Christianity has many different doctrines (some universal throughout the denominations, some strictly limited to a specific denomination or a specific group of denominations) that not only encourage suffering “in this world” but consider it the highest blessing to which a sinful person can aspire.
But Christianity isn’t alone in that concept. Many other religions make someone who is “different” into an object for veneration. Conversely, there tends to also be the mirror image available as well, turning those who are “different” into an object for demonization. Demonization has many forms. It can be the simple propaganda tactic of dehumanization, turning the person(s) who are “different” into faceless stereotypes somehow deserving of the atrocities that are inflicted on them.
For example, we are doing this in our political and religious venues right now. You name any of the knee-jerk stereotypes, and you can find propaganda vilifying that group. Muslims, refugees, Latinos, non-Christians, atheists, African-Americans (particularly male ones), feminists, fat people, thin people, those who are LGBTQ, police officers (especially those who define the police as “jack-booted thugs”) or any other favorite group to hate.
Sadly, because of this human behavior, those of us who are marginalized or made into stereotypes or who just don’t match the mainstream seem to need to feel special because we are so often dehumanized. In a culture where we are vilified simply for the crime of being alive, we need, simply in order to survive the constant self-image/self-esteem destruction that is heaped upon us, to make a virtue out of that necessity.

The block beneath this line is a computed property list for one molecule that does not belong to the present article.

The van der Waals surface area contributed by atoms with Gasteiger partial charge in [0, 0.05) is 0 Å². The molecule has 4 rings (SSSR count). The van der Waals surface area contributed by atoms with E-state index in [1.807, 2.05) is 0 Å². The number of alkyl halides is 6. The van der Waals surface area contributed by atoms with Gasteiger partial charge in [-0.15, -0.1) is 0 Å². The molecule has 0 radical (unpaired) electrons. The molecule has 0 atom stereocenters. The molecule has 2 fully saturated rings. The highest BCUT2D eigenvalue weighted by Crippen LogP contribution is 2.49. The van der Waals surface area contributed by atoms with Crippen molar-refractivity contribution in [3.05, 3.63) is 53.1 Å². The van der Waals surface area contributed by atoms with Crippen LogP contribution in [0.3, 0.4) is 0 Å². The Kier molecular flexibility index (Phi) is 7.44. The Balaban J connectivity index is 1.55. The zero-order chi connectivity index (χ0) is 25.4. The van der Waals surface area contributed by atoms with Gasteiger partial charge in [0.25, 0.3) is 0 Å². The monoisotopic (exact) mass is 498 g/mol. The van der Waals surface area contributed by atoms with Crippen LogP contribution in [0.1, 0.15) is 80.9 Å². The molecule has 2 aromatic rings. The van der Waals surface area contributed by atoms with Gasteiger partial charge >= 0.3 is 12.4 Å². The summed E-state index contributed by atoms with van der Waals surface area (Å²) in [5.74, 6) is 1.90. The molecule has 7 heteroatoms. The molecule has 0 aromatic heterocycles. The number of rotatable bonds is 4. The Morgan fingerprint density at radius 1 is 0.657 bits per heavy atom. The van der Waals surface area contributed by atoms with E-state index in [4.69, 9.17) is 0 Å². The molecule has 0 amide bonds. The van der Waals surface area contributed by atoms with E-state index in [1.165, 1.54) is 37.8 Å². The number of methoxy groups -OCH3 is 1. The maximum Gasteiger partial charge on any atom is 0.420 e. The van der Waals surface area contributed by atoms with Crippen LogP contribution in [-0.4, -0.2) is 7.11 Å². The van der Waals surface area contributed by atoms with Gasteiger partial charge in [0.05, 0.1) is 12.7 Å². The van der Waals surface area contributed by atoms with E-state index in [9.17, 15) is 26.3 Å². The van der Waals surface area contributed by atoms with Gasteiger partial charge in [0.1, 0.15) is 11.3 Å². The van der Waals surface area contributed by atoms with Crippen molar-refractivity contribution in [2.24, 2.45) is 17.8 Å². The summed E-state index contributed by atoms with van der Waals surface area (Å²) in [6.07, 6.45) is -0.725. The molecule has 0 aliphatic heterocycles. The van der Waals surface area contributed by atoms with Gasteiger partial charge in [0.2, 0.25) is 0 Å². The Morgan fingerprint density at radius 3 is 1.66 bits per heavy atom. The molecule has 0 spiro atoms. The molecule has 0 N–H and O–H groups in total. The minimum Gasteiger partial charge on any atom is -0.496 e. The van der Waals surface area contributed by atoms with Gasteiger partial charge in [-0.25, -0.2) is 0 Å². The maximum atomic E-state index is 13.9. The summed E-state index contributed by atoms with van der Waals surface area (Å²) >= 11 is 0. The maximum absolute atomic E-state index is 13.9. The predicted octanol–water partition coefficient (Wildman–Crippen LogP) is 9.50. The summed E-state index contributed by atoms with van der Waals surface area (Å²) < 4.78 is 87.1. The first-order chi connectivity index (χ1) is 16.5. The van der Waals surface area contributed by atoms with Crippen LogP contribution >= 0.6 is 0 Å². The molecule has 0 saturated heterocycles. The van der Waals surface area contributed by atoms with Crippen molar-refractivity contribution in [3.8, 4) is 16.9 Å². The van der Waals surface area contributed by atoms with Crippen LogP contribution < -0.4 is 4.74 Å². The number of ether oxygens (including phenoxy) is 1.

In a just world, we wouldn’t have to suffer for those differences. In a just world, we could interact based simply on our characters and our actions. In a just world, we would not have to create this myth that those who are “other” are somehow inferior to us, or that whatever is mainstream is superior to any other way of interacting with the world.
What we need to remember is that these are “learned behaviors.” We don’t come out of the womb hating anything. We learn this behavior from our parents, our siblings, our schools and our culture. ANY behavior that is learned can be unlearned. Is it difficult to unlearn anything? Of course, IT IS!
Living in bitterness and hate only leads us to strive to find someone we can feel good about dehumanizing. That bitterness blinds us to the idea that most human beings are no different than ourselves. That all they want in this world is to be loved. That we’re all simply searching for security in ourselves.